60 posts categorized "Biopic"

November 05, 2018

BOHEMIAN RHAPSODY

Bohemian_rhapsody“Bohemian Rhapsody” achieves its dramatic goal of celebrating the unforgettable music of a groundbreaking rock band whose omnisexual lead singer Freddie Mercury remains a revered pop figure for many good reasons. As with any biopic, this film’s success relies on the ability of the actor portraying the film’s subject to inhabit that person entirely. Indeed, Rami Malek carries off a spitting-image portrayal of Freddie Mercury that wins you over from his first appearance as a singer whose signature overbite allowed Mercury a greater singing range. Who knew an overbite could be so musically effective?

As the filmmakers make clear, the title of the film isn’t “Freddie Mercury.” Fans may well quibble over this film’s sanitized rendition of Mercury’s voracious appetite for sex, drugs, and rock ‘n’ roll. However, the movie displays the band’s unorthodox musical methods and interpersonal conflicts toward creating anthemic songs that you’ll be humming in your sleep for days if not weeks after seeing it.  

Freddie Mercury

Actor Gwilym Lee is unrecognizable in his portrayal of Queen’s guitarist Brian May. You can’t help but get a charge out of Lee’s spot-on portrayal of Queen’s charismatic guitarist. Mike Myers turns in an equally impressive act of disguise as Ray Foster, an EMI record label executive (a composite character of several EMI geniuses) who screwed up what would have been a lucrative deal with Queen had he endorsed their experimental approach to songwriting that birthed the film’s title track.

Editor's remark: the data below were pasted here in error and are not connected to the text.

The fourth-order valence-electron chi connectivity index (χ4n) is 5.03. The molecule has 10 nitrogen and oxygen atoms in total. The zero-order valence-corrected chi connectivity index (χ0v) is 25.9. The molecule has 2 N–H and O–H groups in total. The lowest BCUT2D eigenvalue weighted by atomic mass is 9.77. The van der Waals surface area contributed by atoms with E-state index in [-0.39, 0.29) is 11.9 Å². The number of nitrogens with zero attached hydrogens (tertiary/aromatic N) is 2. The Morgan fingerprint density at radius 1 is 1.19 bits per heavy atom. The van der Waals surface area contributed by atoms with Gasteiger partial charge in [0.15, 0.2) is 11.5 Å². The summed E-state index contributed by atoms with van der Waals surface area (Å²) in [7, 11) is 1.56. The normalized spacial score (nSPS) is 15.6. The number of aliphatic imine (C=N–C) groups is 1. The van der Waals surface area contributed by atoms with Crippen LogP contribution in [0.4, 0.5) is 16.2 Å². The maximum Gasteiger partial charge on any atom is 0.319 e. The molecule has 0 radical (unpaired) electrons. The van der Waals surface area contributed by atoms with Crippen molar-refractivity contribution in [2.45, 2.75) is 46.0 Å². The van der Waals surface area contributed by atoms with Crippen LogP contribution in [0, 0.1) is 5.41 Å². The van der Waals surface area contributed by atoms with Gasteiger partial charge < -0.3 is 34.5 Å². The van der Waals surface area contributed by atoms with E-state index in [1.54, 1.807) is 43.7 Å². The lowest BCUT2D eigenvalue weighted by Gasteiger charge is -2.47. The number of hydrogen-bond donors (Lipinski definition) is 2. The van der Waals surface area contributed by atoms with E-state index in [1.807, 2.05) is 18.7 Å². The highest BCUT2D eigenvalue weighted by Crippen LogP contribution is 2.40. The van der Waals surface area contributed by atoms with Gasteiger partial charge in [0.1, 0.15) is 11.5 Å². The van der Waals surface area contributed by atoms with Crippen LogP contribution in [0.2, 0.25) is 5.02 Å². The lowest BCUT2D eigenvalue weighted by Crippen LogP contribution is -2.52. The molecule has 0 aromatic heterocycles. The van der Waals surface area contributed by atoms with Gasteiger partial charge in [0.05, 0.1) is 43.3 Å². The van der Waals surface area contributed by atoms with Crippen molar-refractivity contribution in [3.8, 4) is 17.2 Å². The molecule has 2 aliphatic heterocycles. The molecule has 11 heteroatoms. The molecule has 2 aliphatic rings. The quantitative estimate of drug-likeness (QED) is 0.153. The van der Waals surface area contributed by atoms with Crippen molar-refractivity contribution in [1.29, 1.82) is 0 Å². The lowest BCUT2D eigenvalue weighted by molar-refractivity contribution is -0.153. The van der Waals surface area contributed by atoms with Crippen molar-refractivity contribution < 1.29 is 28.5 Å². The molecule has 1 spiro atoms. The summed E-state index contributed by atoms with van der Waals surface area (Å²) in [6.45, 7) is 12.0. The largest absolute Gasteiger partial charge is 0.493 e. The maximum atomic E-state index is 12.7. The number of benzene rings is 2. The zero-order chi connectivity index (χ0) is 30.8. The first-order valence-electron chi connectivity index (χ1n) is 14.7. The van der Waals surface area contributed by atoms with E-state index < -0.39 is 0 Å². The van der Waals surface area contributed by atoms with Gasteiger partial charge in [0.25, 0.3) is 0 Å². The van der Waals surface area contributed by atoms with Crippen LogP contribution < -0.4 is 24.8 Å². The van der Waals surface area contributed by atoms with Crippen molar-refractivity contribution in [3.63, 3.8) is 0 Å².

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Dramatic liberties are taken. Pet peeves will be had. I wish they had used the [actual] clip of Freddie Mercury and David Bowie singing their amazing “Under Pressure” duet. Would it have been too much of a cheat to let the audience revel in that dynamic musical moment in time? It certainly could have provided some insight into why Mercury abandoned his bandmates.

Enough splitting hairs, “Bohemian Rhapsody” is a fun ride that will put a lump in your throat, a tear in your eye, and more than one terrific song in your heart. Go with it.  

Rated PG-13. 134 mins. (A) 

Five Stars

September 25, 2018

COLETTE

Colette (1)Try though it does to tell the tale of French fin de siècle novelist Sidonie-Gabrielle Colette’s troubled marital journey, Wash Westmoreland’s brief biopic suffers from a clunky narrative form that never allows its characters to exist beyond two-dimensional qualities. In life, Colette was a novelist, actress, journalist and bi-sexual woman; in this film she is reduced to playing martyr/victim of a greedy man.

A by-committee screenplay (by three writers) is to blame. Two screenwriters can work exquisitely together because they each have to stand up for their beliefs, but must also be able to compromise responsibly. With three writers, two are always going to gang up on one; it’s not a healthy environment for creativity.